AS heads of state and government begin arriving in Britain this weekend for the annual Nato summit, they might expect military matters to feature prominently in the general-election campaign here.
How wrong any such assumption would be. True, there are the crude Tory and tabloid attempts to portray Jeremy Corbyn as a Putin puppet who would leave Britain defenceless should he ever assume high office. But otherwise, there has been little or no debate about military or “defence” policy.
Partly, this is because there is near unanimity between almost all the main parties in this election.
The Conservatives, Labour, Lib Dems and the Brexit Party all support Nato membership, the retention and renewal of Britain’s Trident nuclear weapons system and a military spending level of at least 2 per cent of GDP.
The SNP now supports the continued membership in Nato of a nominally independent Scotland, complicit in its nuclear policy (“mutually assured destruction” or MAD) but with someone else hosting the nuclear submarines and taking an early hit.
The Green Party rejects this whole militarist agenda, but sees withdrawal from Nato only as the “long-term” objective of a Green government.
Plaid Cymru also rejects nuclear weapons and higher military spending, but appears to have fallen silent on the question of Nato membership, whereas previous leader Leanne Wood was outspoken in her opposition to it.
“No to Trump — No to Nato” demonstrations will greet Nato leaders when they arrive for a royal nosh-up with Britain’s top arms salespersons at Buckingham Palace on December 3 and the next day in Watford for the summit.
Demonstrators should concentrate their fire more on Nato and its reactionary role in international affairs than on Trump with his odious views on other issues.
As the leader of the world’s most violent rogue state since 1945, Trump has so far been one of the less murderous of US presidents.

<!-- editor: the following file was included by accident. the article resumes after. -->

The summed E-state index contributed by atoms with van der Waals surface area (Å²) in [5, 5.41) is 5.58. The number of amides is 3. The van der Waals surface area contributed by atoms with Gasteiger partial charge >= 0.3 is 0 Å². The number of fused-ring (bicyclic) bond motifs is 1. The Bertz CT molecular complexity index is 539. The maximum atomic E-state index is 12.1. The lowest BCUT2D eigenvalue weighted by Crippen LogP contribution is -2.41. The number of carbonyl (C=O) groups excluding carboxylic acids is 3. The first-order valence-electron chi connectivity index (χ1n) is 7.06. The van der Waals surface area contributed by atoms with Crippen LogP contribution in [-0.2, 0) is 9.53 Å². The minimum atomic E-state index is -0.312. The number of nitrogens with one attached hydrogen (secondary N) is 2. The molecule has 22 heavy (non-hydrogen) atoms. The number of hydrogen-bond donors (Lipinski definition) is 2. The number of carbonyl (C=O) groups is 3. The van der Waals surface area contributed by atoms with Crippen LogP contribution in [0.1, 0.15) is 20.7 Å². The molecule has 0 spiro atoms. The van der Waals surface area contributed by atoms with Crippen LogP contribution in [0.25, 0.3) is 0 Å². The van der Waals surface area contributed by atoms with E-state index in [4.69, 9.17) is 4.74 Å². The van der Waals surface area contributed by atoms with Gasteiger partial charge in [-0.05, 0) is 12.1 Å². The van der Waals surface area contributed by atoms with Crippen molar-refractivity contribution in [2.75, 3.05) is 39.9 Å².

Powerful elements in the US military-industrial complex are unhappy that he has failed to provoke a war with Iran or North Korea, even beginning a military withdrawal from Syria to let Nato ally Turkey do more of the dirty work.
French President Emmanuel Macron complains bitterly that the US commander-in-chief is failing to provide more aggressive leadership — not least in west Africa — to the “brain-dead” alliance.
Political leaders in eastern Europe and the Baltic region would prefer to beat the war drum against the much-vaunted “Russian invasion” which, like its Soviet counterpart in the cold war decades, never arrives.
Reportedly, Trump has other priorities. He intends to continue his campaign to shift more of the arms spending burden on western European member states — particularly Germany — having just announced a cut in the US contribution to the Nato budget.
Less controversially, he also wants more resources poured into combatting “cyber-terrorism.”
Whichever agenda predominates, the Nato summit intends to drive forward Western imperialist expansion and intervention in the Middle East, Asia and Africa, in tandem with the EU and its burgeoning military structures.
To their credit, both the Greens and Plaid Cymru acknowledge and oppose the militarisation of the European Union.
In their naivety, however, they do not see this as part of the inevitable transformation of the monopoly-capitalist EU into an imperialist United States of Europe.
What can we do in Britain in addition to supporting CND, the Stop the War Coalition and the British Peace Assembly on December 3-4?
Only one potential prime minister in the general election has made clear that he will never press the nuclear button to murder millions of innocent civilians in distant countries.
Jeremy Corbyn has also consistently opposed the British, US and Nato military interventions that have brought such horror to the peoples of the former Yugoslavia, Iraq, Afghanistan and Syria.
It’s high time we heard that voice of sanity coming from 10 Downing Street.
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